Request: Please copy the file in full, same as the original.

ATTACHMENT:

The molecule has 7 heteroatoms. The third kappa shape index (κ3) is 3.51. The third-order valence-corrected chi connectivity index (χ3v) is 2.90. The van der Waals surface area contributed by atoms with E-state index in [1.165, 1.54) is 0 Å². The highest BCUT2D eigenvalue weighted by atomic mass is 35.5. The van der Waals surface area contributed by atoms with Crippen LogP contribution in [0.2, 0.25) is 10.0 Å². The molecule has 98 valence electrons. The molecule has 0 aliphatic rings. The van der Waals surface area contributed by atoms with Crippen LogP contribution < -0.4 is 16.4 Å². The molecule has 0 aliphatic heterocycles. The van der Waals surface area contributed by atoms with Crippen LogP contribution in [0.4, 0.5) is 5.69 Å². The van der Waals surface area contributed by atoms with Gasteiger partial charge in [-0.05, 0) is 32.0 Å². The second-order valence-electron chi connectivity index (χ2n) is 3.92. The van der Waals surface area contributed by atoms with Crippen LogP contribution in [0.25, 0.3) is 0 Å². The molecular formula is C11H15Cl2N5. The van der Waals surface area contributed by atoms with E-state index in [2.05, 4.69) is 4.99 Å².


The molecule has 7 heteroatoms. The third kappa shape index (κ3) is 3.51. The third-order valence-corrected chi connectivity index (χ3v) is 2.90. The van der Waals surface area contributed by atoms with E-state index in [1.165, 1.54) is 0 Å². The highest BCUT2D eigenvalue weighted by atomic mass is 35.5. The van der Waals surface area contributed by atoms with Crippen LogP contribution in [0.2, 0.25) is 10.0 Å². The molecule has 98 valence electrons. The molecule has 0 aliphatic rings. The van der Waals surface area contributed by atoms with Crippen LogP contribution < -0.4 is 16.4 Å². The molecule has 0 aliphatic heterocycles. The van der Waals surface area contributed by atoms with Crippen LogP contribution in [0.4, 0.5) is 5.69 Å². The van der Waals surface area contributed by atoms with Gasteiger partial charge in [-0.05, 0) is 32.0 Å². The second-order valence-electron chi connectivity index (χ2n) is 3.92. The van der Waals surface area contributed by atoms with Crippen LogP contribution in [0.25, 0.3) is 0 Å². The molecular formula is C11H15Cl2N5. The van der Waals surface area contributed by atoms with E-state index in [2.05, 4.69) is 4.99 Å².